Thursday, February 7, 2008

Not a Pot to Piss In

Ironically, my wife and I were shopping at Macy's yesterday looking to spend some hard earned gift certificates at the mall in Palm Beach Gardens, Florida. This is a pretty high end mall with Saks and Nordstrom's as 2 anchors. A few observations. The mall in general could only be described as a ghost town. If it weren't for women with strollers and retirees, there wouldn't have been anybody there. Also, my wife commented to me that there were way too many people working there considering the # of shoppers. Macy's didn't disappoint, a mere 3 hours later they layed off 2,500 on a 7.1% decrease in sales. Two salesmen were talking and they asked how sales were going. To that point around noon the had made a combined $9 sale of a t-shirt. They weren't too thrilled as I chuckled.

Even retailers who had a good 4th quarter will get smoked this year. Wal-Mart came out with crappy sales last month and this brought out Cramer. Anytime you see Jim Cramer on CNBC in the morning, you know it's only to "refute" all of the bad news. The fed cut rates, things aren't so bad, some retailers had great 4th quarters, blah blah blah. People are broke. Nobody can get a loan with the new lending standards which were the old standards that should've been maintained.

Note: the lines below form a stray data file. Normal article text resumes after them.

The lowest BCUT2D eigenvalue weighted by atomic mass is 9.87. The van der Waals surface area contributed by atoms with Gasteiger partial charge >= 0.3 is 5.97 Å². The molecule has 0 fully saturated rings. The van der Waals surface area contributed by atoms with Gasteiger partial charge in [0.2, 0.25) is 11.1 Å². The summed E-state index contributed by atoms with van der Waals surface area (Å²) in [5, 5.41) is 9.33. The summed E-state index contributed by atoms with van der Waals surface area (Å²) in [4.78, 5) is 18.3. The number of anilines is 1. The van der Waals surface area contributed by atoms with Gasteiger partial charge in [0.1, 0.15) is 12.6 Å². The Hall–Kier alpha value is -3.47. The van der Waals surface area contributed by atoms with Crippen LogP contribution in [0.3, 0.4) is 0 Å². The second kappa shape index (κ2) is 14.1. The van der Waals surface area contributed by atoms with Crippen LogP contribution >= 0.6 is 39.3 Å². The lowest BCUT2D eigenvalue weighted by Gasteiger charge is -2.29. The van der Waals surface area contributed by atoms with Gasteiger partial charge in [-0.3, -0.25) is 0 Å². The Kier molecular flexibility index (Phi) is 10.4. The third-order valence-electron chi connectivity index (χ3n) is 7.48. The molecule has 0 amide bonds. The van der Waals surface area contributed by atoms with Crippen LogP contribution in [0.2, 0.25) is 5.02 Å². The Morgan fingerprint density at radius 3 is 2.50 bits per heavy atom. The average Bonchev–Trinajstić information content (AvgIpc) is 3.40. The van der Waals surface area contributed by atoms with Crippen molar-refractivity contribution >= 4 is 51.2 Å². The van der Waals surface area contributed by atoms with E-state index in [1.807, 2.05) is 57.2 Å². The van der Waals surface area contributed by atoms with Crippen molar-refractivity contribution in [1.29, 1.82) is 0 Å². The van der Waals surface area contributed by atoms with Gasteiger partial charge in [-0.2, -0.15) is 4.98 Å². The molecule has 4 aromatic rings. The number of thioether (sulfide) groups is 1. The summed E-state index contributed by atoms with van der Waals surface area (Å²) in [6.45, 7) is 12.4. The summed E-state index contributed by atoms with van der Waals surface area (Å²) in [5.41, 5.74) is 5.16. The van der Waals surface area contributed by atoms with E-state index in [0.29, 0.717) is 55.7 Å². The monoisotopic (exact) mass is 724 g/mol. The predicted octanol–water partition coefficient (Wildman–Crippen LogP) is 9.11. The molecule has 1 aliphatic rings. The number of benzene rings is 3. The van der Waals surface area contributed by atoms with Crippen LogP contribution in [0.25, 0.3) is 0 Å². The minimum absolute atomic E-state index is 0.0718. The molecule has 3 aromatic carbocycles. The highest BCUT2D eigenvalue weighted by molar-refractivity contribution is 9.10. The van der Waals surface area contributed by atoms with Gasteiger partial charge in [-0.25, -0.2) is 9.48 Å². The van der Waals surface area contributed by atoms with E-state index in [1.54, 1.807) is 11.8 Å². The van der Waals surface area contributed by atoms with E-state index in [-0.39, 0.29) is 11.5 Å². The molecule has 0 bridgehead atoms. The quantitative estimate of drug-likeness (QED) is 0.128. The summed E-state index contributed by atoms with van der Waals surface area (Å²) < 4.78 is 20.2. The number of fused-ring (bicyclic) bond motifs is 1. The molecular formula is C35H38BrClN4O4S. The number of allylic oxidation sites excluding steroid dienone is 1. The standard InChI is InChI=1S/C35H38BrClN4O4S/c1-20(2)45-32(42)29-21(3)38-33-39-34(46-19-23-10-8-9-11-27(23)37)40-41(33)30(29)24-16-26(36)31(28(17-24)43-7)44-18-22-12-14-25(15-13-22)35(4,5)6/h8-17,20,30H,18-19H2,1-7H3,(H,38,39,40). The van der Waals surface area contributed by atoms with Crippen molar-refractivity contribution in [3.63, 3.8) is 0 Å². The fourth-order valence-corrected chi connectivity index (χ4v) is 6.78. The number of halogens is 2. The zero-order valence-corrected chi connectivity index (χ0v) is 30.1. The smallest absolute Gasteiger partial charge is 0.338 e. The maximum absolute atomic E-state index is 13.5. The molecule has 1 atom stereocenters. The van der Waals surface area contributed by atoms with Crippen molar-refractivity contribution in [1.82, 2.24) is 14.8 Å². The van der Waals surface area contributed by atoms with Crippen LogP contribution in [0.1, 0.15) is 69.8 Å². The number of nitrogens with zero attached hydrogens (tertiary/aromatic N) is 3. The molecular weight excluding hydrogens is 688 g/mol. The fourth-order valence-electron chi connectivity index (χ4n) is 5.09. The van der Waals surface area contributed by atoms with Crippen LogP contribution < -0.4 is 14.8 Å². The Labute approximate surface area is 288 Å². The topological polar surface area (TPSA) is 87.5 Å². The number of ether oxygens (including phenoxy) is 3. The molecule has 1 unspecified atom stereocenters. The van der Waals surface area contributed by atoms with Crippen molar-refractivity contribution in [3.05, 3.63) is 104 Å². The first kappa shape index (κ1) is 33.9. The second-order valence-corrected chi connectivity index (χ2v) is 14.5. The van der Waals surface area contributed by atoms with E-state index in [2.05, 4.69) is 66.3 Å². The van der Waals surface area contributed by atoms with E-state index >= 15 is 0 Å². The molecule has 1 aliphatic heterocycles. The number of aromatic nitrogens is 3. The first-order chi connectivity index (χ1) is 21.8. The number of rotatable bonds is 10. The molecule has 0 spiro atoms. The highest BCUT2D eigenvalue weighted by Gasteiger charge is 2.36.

An analyst from Bank of America actually upgraded the housing sector 2 days ago, upgraded it. He insists that cheaper mortgages and availablity of homes will lead to a resurgence in sales. Hmmm, let's see what Bob Toll and Mr. Eller, CEO of Centex have to say about the bright future of homebuilers. Diana Olick reported from Capital Hill, where Eller and other CEOs were pushing tax relief and sub-prime support, that Eller admitted to her, "this will ultimately be the deepest and longest housing correction since World War II." The CEO of Lennar added, "There really isn’t any visibility as to where the bottom is.” Bob Toll upon giving horrific earnings yesterday said he, "doesn't see much light at the end of the tunnel in the housing malaise." Far from being insulated by the higher end buyer, Toll sold far fewer homes, had huge cancellations, and has been very slow to correct prices.

Again I ask. If homebuilders have negative earnings and no foreseeable earnings this year and maybe next, how do their stocks have any value? Oh, land you say. That's right. Tons of land that they overpaid for in Florida, California, Arizona, and Texas that they are now trying to sell for less than they paid. Also, if they don't own any land, where are they going to build homes? If homebuilders don't build homes, what exactly is it that they're doing to make money. See?

One more thing, I thought MBIA said last week on their 4-hour conference call that they had plenty of cash. So why do they need an additional $750 million all of a sudden? I'm going to write them and find out.

IOD: XLY again, retailers go kablooey.
TOD: If you actually put money down on your house, write your congressman about not bailing out sub-prime losers.

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